Should a Supreme Court Justice be empathetic?

Posted: May 26, 2009 in news, politics
Tags: , , , , , ,

No. Absolutely not. It’s the job of the Supreme Court to uphold the law. Period. But not according to Obama.  “I said earlier that I thought empathy was an important quality, and I continue to believe that. You have to have not only the intellect to be able to effectively apply the law to cases before you, but you have to be able to stand in somebody’s else shoes and see through their eyes and get a sense of how the law might work or not work in practical day-to-day living.”

It doesn’t matter how the law affects an individual. It’s not the job of the court to make laws. It’s their job to make sure the law is applied equally. Just read the Supreme Court Oath of Office: “I, [NAME], do solemnly swear (or affirm) that I will administer justice without respect to persons, and do equal right to the poor and to the rich, and that I will faithfully and impartially discharge and perform all the duties incumbent upon me as [TITLE] under the Constitution and laws of the United States. So help me God.” I will administer justice without respect to persons… Now if a law is unconstitutional and the Supreme Court decides that, they can base their decision based on the Constitution. Then Congress can decide what to do about that law.

Empathy is fine. Empathy is essential for when we go about deciding how we deal with people we interact with. But empathy has no place in the courts. Empathy should be left for the legislators. It should be they who empathize when writing a law (as well as making sure it’s Constitutional).

But now we have an empathetic nominee to replace Justice Souter, Sonia Sotomayor. Is it any wonder why I’m not excited? I did some research on her (it took all of about 5 minutes) and I really don’t like what I see. Let’s start with her record on controversial issues, which I got from CNN.com. First, and my biggest problem with her voting record, has to do with the New Haven firefighter case. “Sotomayor was part of a three-judge panel that ruled in February 2008 to uphold a lower court decision supporting the City of New Haven’s decision to throw out the results of an exam to determine promotions within the city’s fire department. Only one Hispanic and no African-American firefighters qualified for promotion based on the exam”. So instead of promoting a white firefighter or the lone hispanic firefighter who qualified based on the exam, they just threw all the exams out and didn’t promote anyone. And she was okay with that. Are you? This case is currently in front of the Supreme Court.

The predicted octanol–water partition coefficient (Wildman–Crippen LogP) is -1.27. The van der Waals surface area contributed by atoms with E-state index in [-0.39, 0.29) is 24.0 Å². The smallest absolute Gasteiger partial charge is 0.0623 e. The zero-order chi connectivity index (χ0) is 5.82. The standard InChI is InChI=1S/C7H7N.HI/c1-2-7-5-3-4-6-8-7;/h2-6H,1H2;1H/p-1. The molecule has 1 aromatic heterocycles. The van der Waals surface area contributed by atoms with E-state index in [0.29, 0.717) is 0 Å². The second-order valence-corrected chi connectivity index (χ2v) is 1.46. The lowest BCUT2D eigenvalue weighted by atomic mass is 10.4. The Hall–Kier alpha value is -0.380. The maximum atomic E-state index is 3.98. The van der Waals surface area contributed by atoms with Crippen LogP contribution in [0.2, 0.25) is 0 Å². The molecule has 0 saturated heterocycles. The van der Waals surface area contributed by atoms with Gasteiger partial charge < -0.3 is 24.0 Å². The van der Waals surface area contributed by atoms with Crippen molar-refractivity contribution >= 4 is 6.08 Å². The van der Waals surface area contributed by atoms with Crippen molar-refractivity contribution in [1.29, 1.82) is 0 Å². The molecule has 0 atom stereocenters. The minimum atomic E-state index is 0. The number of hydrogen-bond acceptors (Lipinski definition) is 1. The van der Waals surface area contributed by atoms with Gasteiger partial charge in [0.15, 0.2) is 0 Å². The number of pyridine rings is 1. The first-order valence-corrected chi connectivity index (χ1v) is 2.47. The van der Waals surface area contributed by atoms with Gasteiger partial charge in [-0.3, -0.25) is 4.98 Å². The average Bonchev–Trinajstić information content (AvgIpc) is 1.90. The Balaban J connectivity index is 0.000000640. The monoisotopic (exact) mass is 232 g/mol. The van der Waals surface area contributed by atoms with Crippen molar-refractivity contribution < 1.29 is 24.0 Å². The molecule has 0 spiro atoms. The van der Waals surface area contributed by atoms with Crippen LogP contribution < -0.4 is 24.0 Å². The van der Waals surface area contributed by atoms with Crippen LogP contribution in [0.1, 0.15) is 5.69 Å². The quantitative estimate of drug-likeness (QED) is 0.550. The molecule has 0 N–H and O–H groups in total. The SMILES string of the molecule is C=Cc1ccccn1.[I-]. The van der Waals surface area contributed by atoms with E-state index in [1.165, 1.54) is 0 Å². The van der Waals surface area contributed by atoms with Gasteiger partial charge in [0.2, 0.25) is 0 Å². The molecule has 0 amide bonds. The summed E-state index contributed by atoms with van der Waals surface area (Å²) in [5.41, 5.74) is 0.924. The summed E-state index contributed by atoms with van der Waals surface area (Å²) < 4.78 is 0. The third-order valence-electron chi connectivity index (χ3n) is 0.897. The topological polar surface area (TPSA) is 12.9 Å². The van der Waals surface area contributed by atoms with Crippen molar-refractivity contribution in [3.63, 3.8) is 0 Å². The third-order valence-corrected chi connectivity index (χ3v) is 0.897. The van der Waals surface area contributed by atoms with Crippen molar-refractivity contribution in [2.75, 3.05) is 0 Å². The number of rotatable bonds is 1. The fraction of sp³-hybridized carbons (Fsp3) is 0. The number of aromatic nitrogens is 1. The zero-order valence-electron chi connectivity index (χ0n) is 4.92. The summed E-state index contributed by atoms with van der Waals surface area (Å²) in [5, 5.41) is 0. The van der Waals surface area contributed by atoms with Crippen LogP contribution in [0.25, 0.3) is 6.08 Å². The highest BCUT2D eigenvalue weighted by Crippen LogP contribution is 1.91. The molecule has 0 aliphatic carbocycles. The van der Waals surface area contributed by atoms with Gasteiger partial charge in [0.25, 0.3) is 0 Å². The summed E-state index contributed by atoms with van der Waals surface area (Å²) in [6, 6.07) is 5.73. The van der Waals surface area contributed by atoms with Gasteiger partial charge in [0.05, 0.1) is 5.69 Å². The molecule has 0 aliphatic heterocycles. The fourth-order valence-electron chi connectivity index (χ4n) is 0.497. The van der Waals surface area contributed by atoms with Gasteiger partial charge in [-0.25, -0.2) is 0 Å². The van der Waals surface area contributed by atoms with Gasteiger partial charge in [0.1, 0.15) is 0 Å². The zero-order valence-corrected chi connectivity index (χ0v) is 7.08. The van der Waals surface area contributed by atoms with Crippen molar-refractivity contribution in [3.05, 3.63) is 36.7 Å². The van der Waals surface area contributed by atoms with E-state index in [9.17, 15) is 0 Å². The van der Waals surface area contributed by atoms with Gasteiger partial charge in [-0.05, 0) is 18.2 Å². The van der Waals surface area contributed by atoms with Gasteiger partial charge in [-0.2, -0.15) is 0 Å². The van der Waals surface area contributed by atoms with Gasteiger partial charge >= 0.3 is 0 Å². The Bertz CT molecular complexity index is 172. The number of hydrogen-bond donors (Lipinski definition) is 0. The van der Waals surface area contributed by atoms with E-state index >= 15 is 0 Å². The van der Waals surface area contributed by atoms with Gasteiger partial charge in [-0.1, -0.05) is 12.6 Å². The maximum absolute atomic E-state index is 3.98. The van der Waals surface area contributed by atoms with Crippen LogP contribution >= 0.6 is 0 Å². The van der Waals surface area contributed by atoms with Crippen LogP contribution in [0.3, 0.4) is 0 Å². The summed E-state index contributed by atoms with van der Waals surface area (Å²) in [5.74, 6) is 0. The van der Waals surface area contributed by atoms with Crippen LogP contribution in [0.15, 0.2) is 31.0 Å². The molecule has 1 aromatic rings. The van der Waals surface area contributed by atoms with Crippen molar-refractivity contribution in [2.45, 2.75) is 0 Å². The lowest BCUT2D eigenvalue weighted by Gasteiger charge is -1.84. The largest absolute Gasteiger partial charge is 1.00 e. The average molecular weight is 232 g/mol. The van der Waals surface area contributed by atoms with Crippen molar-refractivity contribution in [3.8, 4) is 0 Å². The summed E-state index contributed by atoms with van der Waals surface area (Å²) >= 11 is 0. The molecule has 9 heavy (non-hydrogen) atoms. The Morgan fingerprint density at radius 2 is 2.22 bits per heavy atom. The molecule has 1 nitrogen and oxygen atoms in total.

“In a 2005 ruling, Sotomayor overturned a lower court decision and allowed investors to bring certain types of fraud lawsuits against investment firms in state court rather than in federal court. The lower court had agreed with the defendant Merrill Lynch’s argument that the suits were invalid because the Securities Litigation Uniform Standards Act of 1998 required that such suits be brought only in federal court. The Supreme Court unanimously overturned Sotomayor’s ruling in an 8-0 decision, saying that the federal interest in overseeing securities market cases prevails, and that doing otherwise could give rise to “wasteful, duplicative litigation.” Dabit vs. Merrill Lynch, 395 F.3d 25 (2005)” Would you want your state courts tied up with these “wasteful, duplicative” lawsuits? Apparently she does.

What about this statement she made at UCBerkeley in 2001: “I would hope that a wise Latina woman with the richness of her experiences would more often than not reach a better conclusion than a white male who hasn’t lived that life”. Doesn’t that seem somewhat racist and sexist? I am more apt to agree with Justice O’Connor, who said: “…a wise old man and wise old woman will reach the same conclusion in deciding cases”.

And thus the point of this rant. It’s wisdom, not empathy, that our Judiciary Branch needs.

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